Prostitution in the digital age: the case of Spain

8 February, 2023


By Rubén Rodríguez Casañ, researcher in the IN3’s GlobaLS research group.

In the last decade, prostitution has undergone a deep transformation resulting from the widespread use of smartphones and ubiquitous internet access. This is not just a case of moving some of the aspects of interaction and contact (advertising and communication, telephones, services, payment, etc.) to the online world but rather a reorganization of the entire practice, with different times and places and with encounters taking place in a different way.

Despite this transformation, prostitution must be viewed as an institution, i.e. as a system with regulated behavioural guidelines that remain unchanged over time (Ariño, 2022). Prostitution cannot exist without third parties being involved in it, organizing it and profiting from it. We are not dealing with a less organized form of prostitution, as if all intermediaries (rings, pimps, families, madams, etc.) had disappeared and its workers had become independent freelance professionals. Rather, it is a conflict between various forms of prostitution with the addition of new intermediaries (platforms and agencies).

Although these third parties seem to have disappeared from contact websites, making prostitution appear to be simply another experience between two people acting on equal terms and of their own free will (with a rating system), this is not actually the truth. A study of close to 450,000 prostitution advertisements and 21,000 reviews has shown that inequalities of gender, age, class and ethnicity clearly affect the online version too. And there are social facts that we should all bear in mind for the political debate.


Gender inequality

In the world of prostitution services, the vast majority of customers are men, and the vast majority of providers are women. The magnitude of this “social fact” clearly shows and reveals the gender inequalities in our society (Ariño, 2022). The study of the surveys carried out, added to an analysis of online reviews, shows that 99% of people seeking prostitution services are men, whereas most parties advertising prostitution services are women (78-94%), transgender (5-17%) or male (2-6%), depending on the contact website concerned. In places such as the street or brothels, on the other hand, there is even less diversity, with women accounting for almost all providers of these services.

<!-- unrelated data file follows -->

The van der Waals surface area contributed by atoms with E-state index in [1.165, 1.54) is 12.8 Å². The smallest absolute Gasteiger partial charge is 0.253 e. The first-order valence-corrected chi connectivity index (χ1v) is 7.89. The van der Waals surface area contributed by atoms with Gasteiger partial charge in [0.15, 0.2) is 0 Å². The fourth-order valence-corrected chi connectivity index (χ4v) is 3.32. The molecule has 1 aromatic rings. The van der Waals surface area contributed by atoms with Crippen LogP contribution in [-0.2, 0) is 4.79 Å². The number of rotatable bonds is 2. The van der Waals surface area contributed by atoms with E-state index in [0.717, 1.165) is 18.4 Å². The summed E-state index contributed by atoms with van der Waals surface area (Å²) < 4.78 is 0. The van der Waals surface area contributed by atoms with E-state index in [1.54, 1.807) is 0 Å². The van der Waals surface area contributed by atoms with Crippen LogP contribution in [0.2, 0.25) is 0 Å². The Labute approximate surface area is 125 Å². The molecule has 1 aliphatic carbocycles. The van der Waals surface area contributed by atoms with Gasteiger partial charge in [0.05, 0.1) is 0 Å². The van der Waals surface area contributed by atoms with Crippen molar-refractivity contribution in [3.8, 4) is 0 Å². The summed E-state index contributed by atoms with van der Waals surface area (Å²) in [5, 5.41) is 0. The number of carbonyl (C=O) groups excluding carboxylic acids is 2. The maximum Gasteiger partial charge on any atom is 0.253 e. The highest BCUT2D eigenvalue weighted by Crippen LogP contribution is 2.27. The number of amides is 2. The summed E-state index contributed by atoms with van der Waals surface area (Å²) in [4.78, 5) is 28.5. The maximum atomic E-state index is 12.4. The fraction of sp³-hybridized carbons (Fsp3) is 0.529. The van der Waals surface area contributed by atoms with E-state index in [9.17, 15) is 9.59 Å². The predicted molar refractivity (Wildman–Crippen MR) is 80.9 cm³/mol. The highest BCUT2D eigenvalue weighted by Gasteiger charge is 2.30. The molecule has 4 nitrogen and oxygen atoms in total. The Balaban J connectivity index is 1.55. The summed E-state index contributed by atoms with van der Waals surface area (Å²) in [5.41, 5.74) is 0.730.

The customer profile analysis has also gone beyond mere gender differentiation. High pornography use, low relevance of romance for sexual encounters, a sexist view of women in society, low educational levels or believing in God (but without practising religion) are some of the most striking features of men who seek prostitution services compared to the rest of the male population, which make it possible to define a sociocultural profile.


Age inequality

Reviews posted in forums of prostitution seekers can be used to ascertain the age distribution of these services’ customers and advertisers.
Age pyramid for women in prostitution and prospective clients (data from SexoMercado and PutaLocura).


A clear mismatch immediately stands out. The age range of advertisers spans only a few years, mainly between 18 and 30 years of age, with a peak at 25. The age distribution of customers, on the other hand, is more dispersed, with a median age of 37 or 38 depending on the forum concerned. This age asymmetry logic becomes most worryingly apparent in the exploitation of minors, a practice that is on the rise.


Class inequality

The vast majority of women prostitutes are also from lower social backgrounds than their customers, in terms of both socio-economic and cultural-educational level, and have been forced into prostitution either directly (human trafficking) or by their own or their families’ circumstances of vulnerability and fragility, which they have felt to be insurmountable. The exceptional nature of some cases does not change the fundamental nature of this fact, which clearly shows and reveals class inequality (Ariño, 2022).


Ethnic inequality

In a globalized economy, native women (domestic migrants to cities from rural areas) are displaced and replaced by immigrants from other countries who, in addition to coming from clearly socially disadvantaged areas and families, also have to bear the stigma of being ethnically and culturally different (Ariño, 2022). This distinctive feature clearly shows and reflects ethnic inequality.


Data from the Slumi, Sustitutas, Comunidad69 and Hotvalencia websites.


As to country of origin, Médecins du Monde estimates that 80% of the people they treat in Spain are foreign and 20% are Spanish. The report refutes this process of foreignization and replacement of locals with foreign immigrants. Although Médecins du Monde’s percentages may well be accurate for street and brothel prostitution, the figures may be somewhat lower for online prostitution, because the websites studied suggest that between 68% and 75% of these women are foreign and between 25% and 32% of them are Spanish.


Reorganization of practices, times and places

Platformization has seen digital infrastructures encroach in the various domains of social life. As already mentioned, this is what is happening at bewildering speed in the sex industry and, within it, in the world of prostitution.